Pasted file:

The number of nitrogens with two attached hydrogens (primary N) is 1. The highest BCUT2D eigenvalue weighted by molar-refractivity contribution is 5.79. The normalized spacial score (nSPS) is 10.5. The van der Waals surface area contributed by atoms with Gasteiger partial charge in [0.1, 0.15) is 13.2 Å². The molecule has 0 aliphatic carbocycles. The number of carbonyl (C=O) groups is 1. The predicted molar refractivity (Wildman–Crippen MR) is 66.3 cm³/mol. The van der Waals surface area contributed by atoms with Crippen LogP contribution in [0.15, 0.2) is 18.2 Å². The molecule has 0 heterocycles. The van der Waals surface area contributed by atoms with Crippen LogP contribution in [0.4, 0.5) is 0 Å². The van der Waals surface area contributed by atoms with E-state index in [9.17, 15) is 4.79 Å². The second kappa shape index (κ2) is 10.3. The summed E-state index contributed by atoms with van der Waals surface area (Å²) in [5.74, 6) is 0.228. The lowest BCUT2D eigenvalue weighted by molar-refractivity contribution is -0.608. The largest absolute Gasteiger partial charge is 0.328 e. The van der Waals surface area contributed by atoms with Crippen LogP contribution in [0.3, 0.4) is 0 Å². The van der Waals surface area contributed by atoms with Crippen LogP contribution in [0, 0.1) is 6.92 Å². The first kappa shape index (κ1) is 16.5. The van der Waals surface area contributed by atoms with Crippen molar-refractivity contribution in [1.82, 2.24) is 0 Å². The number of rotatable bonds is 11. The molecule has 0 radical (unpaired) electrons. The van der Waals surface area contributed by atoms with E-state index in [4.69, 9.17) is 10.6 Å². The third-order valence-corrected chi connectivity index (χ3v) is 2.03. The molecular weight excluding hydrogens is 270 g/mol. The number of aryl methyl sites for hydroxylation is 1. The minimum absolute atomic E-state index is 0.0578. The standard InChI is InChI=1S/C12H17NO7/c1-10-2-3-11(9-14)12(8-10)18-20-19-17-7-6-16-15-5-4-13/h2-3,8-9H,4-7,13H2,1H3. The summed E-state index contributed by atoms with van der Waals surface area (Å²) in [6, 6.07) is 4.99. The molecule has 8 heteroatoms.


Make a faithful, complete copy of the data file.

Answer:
The number of nitrogens with two attached hydrogens (primary N) is 1. The highest BCUT2D eigenvalue weighted by molar-refractivity contribution is 5.79. The normalized spacial score (nSPS) is 10.5. The van der Waals surface area contributed by atoms with Gasteiger partial charge in [0.1, 0.15) is 13.2 Å². The molecule has 0 aliphatic carbocycles. The number of carbonyl (C=O) groups is 1. The predicted molar refractivity (Wildman–Crippen MR) is 66.3 cm³/mol. The van der Waals surface area contributed by atoms with Crippen LogP contribution in [0.15, 0.2) is 18.2 Å². The molecule has 0 heterocycles. The van der Waals surface area contributed by atoms with Crippen LogP contribution in [0.4, 0.5) is 0 Å². The van der Waals surface area contributed by atoms with E-state index in [9.17, 15) is 4.79 Å². The second kappa shape index (κ2) is 10.3. The summed E-state index contributed by atoms with van der Waals surface area (Å²) in [5.74, 6) is 0.228. The lowest BCUT2D eigenvalue weighted by molar-refractivity contribution is -0.608. The largest absolute Gasteiger partial charge is 0.328 e. The van der Waals surface area contributed by atoms with Crippen LogP contribution in [0.3, 0.4) is 0 Å². The van der Waals surface area contributed by atoms with Crippen LogP contribution in [0, 0.1) is 6.92 Å². The first kappa shape index (κ1) is 16.5. The van der Waals surface area contributed by atoms with Crippen molar-refractivity contribution in [1.82, 2.24) is 0 Å². The number of rotatable bonds is 11. The molecule has 0 radical (unpaired) electrons. The van der Waals surface area contributed by atoms with E-state index in [4.69, 9.17) is 10.6 Å². The third-order valence-corrected chi connectivity index (χ3v) is 2.03. The molecular weight excluding hydrogens is 270 g/mol. The number of aryl methyl sites for hydroxylation is 1. The minimum absolute atomic E-state index is 0.0578. The standard InChI is InChI=1S/C12H17NO7/c1-10-2-3-11(9-14)12(8-10)18-20-19-17-7-6-16-15-5-4-13/h2-3,8-9H,4-7,13H2,1H3. The summed E-state index contributed by atoms with van der Waals surface area (Å²) in [6, 6.07) is 4.99. The molecule has 8 heteroatoms.